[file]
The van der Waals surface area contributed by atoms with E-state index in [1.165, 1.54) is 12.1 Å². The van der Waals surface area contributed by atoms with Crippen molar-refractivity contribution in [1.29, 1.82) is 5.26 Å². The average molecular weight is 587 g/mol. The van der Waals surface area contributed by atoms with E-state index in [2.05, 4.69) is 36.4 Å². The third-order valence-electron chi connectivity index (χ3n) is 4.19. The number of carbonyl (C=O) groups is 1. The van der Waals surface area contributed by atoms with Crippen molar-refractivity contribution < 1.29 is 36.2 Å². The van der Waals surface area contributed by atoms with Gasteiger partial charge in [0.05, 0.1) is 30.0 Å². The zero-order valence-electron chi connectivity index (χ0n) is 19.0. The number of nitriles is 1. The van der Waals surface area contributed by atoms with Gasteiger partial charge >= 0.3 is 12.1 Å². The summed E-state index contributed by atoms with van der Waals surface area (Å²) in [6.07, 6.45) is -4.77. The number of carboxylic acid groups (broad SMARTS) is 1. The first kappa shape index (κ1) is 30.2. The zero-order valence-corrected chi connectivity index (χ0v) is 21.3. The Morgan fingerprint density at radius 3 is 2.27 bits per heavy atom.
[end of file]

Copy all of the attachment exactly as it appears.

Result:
The van der Waals surface area contributed by atoms with E-state index in [1.165, 1.54) is 12.1 Å². The van der Waals surface area contributed by atoms with Crippen molar-refractivity contribution in [1.29, 1.82) is 5.26 Å². The average molecular weight is 587 g/mol. The van der Waals surface area contributed by atoms with E-state index in [2.05, 4.69) is 36.4 Å². The third-order valence-electron chi connectivity index (χ3n) is 4.19. The number of carbonyl (C=O) groups is 1. The van der Waals surface area contributed by atoms with Crippen molar-refractivity contribution < 1.29 is 36.2 Å². The van der Waals surface area contributed by atoms with Gasteiger partial charge in [0.05, 0.1) is 30.0 Å². The zero-order valence-electron chi connectivity index (χ0n) is 19.0. The number of nitriles is 1. The van der Waals surface area contributed by atoms with Gasteiger partial charge >= 0.3 is 12.1 Å². The summed E-state index contributed by atoms with van der Waals surface area (Å²) in [6.07, 6.45) is -4.77. The number of carboxylic acid groups (broad SMARTS) is 1. The first kappa shape index (κ1) is 30.2. The zero-order valence-corrected chi connectivity index (χ0v) is 21.3. The Morgan fingerprint density at radius 3 is 2.27 bits per heavy atom.